WHAT TO DO IF A WORK REFUSAL CLAIM IS DENIED
For those employees who have had their work refusal claim denied but still don’t feel safe returning to work, Rudner said they have little recourse.
"There really isn't much they can do. There are some appeal rights or you can request a reconsideration although frankly it's pretty rare," Rudner said, adding that he has been encouraging his clients to talk to their employers to see if there are alternative solutions both parties can agree on.
"Go to the employer and say 'Look, I'm not comfortable going to work right now, will you allow me to stay on leave of absence?' and many employers are willing to because they don't need 100 per cent of the workforce right now," Rudner said. "But that's purely voluntary on the part of the employer."
Wolpert said if no solution can be reached and the employer insists that the individual returns to work, the employee has little choice in the matter.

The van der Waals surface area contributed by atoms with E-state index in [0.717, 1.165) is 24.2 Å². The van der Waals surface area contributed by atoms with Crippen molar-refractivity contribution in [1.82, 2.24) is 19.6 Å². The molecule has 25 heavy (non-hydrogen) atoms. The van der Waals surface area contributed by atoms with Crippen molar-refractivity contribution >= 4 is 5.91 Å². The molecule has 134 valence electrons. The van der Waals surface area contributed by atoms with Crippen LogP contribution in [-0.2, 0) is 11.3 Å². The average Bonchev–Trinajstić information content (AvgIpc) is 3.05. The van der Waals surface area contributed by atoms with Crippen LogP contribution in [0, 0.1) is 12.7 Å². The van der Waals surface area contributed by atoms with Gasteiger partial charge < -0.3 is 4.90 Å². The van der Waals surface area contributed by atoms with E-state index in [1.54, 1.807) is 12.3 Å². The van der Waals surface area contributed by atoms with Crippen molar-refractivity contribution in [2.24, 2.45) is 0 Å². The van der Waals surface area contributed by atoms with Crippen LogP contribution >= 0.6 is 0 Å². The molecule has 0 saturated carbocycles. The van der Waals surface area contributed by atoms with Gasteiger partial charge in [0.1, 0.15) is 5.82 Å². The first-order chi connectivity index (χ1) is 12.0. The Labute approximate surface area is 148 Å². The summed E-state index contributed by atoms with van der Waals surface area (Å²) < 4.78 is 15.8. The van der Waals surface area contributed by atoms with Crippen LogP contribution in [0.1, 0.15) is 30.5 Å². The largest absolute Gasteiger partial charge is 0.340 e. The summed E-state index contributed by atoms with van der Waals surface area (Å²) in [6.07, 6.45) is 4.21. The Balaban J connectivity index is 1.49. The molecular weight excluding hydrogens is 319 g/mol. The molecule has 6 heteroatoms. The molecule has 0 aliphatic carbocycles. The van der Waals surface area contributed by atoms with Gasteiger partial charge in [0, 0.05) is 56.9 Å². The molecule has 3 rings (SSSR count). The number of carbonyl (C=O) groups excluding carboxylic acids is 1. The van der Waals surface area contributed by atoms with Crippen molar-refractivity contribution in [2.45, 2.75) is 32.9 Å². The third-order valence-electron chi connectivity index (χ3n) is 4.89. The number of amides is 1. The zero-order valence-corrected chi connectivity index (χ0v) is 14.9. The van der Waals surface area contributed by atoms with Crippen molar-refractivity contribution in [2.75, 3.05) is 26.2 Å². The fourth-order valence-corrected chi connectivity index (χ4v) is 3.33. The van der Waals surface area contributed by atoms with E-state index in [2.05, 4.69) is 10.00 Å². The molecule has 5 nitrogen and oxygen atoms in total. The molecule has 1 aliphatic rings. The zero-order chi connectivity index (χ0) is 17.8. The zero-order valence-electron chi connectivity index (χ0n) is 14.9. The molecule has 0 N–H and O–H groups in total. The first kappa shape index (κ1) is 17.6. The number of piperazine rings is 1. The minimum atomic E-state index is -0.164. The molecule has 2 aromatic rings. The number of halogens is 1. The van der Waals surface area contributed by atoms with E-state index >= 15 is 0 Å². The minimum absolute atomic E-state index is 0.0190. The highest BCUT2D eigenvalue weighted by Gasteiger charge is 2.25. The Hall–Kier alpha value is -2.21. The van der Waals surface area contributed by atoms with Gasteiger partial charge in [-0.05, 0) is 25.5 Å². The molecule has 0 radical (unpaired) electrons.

"If you're still not satisfied that it's safe, you're left with a really lousy choice: either you go into a workplace that you feel is unsafe or you stop working and risk having somebody tell you you've abandoned your job," Wolpert said.
Despite the pressure to return to work, Rudner said employees should still file a work complaint if there is a real risk of danger. But if it is "more of a general concern about going into public," Rudner suggests employees ask their employer if they can continue working from home or request a short-term leave of absence.
Rudner said if those options don't work, the employees must do their best to ensure their own safety.
"You're going to have to go to work but just make sure that you take as many precautions as you possibly can, and if you do see if there is an unsafe condition at work that's when you should be reporting it," he said.